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IRC 2019 5 attention-grabbing, high conversion mobile experiences that meet the expectations of today’s customers

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IRC 2019 will get to grips with the mobile-first world
IRC 2019 will get to grips with the mobile-first world
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Ahead of IRC 2019 looking at mobile-first omni-channel, here are five ways to make your mobile presence sing

Today’s customers are mobile. To buy something, a shopper now is as likely to reach for their smartphone as they are to pick up their laptop. They are even more likely to do either than walk into a store.

 

This cross-channel approach to retail – adding mobile to other ways of shopping – is a key theme at this year’s InternetRetailing Conference on the 10 October at the Business Design Centre in London. Speakers from Liberty, John Lewis and app developer Poq will be discussing at length how to craft these sorts of interactions.

 

Similarly, Kyle Monk, Head of Insight and Analytics - British Retail Consortium and Chris Conway, Head of eCommerce - The Co-operative Group will be on hand to discuss how to make this happen while focussing purely on customers not on channels – a tall order, but one that is essential to modern retailing.

 

With this in mind – and with everyone now on mobile – we take a look at how retailers can make their brands stand out and bring in the clicks and sales that their business need in this increasingly mobile-first omni-channel, customer-centric world.

 

So, here are five ways to get their attention on mobile…

 

Keep it simple

Psychologists call it the Principles of Gestalt – to you and me that is how we perceive objects and the world around us. Within this lies the  Law of Prägnanz. Translated this means the “law of pithiness”, but to the wider world it means we tend to order our experiences in a symmetrical, simple manner. In short we want things nice and easy.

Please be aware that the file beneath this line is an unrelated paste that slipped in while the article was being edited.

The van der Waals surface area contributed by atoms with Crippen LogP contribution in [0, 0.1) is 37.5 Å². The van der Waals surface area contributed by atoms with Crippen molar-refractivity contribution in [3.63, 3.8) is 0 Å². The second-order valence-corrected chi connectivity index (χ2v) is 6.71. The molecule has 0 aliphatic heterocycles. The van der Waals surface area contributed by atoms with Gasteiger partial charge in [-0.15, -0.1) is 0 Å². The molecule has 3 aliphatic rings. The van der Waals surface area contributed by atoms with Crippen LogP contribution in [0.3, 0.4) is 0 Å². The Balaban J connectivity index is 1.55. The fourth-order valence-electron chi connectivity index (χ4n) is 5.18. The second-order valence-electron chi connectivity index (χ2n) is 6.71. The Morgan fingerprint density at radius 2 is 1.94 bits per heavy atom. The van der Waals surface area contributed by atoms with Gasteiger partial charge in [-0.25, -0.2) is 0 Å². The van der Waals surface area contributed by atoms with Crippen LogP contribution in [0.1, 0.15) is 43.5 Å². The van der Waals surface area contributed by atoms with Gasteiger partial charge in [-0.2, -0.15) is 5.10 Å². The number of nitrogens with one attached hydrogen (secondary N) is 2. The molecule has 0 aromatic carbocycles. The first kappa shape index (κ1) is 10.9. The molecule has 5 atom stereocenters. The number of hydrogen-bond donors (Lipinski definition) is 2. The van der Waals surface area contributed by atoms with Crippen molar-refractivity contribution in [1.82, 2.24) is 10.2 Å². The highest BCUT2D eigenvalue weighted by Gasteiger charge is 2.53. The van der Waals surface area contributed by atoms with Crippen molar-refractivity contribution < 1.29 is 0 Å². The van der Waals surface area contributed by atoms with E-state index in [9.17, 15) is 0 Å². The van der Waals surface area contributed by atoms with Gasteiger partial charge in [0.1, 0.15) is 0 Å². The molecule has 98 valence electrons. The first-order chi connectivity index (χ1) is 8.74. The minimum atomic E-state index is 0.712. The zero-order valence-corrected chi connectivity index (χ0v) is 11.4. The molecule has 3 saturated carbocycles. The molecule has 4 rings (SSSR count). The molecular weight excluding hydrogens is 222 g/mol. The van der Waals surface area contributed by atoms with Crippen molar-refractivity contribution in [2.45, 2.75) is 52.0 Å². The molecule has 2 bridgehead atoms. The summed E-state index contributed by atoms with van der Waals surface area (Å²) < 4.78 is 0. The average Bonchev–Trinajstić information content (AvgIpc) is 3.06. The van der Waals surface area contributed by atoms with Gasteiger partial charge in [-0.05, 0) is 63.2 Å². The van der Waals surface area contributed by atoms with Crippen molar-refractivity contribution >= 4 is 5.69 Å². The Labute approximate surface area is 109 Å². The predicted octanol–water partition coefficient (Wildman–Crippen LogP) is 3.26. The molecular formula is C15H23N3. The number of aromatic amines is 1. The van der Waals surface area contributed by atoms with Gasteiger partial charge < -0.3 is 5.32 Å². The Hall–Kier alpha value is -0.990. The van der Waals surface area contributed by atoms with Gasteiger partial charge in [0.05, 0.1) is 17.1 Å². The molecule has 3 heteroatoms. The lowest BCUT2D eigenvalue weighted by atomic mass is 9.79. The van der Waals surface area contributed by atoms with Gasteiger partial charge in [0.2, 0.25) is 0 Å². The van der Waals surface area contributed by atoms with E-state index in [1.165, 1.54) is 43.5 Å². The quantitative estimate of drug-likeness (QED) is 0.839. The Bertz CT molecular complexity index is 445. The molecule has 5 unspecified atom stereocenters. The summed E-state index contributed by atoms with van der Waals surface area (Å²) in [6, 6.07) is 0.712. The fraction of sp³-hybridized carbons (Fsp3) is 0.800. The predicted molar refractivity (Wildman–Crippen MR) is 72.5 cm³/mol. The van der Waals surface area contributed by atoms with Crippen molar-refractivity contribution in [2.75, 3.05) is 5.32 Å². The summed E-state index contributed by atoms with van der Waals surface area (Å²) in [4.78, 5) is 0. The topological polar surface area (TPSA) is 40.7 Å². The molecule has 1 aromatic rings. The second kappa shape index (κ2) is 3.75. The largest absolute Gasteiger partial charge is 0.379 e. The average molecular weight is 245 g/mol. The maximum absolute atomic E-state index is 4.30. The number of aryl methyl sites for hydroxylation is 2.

And this applies in spades to mobile experiences. Just look at Amazon’s app. It’s pretty much a search box and a few suggestions. Once you are in and have tapped in what you are looking for, you get a list. Simple, easy and effective. No wonder that Amazon is still the biggest mobile site and app by traffic in the world, according to SimilarWeb.

 

Pictures paint a thousand words

Another aspect of keeping it simple lies in more pictures and fewer words. Images are everything in the fast paced world of mobile and getting the right hero shot is key.

 

But they have to be the right shots. A  study  by Cambridge University and Unilever in 2018 found that generic pack shots, widely used for product hero images, fail to communicate basic, essential information to mobile customers. The prevalence of such images results in a diminished customer experience.

 

Instead, recommends ecommerce trade body IMRG, retailers turn to Mobile-Ready Hero Images: product shots that are specifically designed to look good on mobile and to convey the kind of information that a buyer needs at a glance.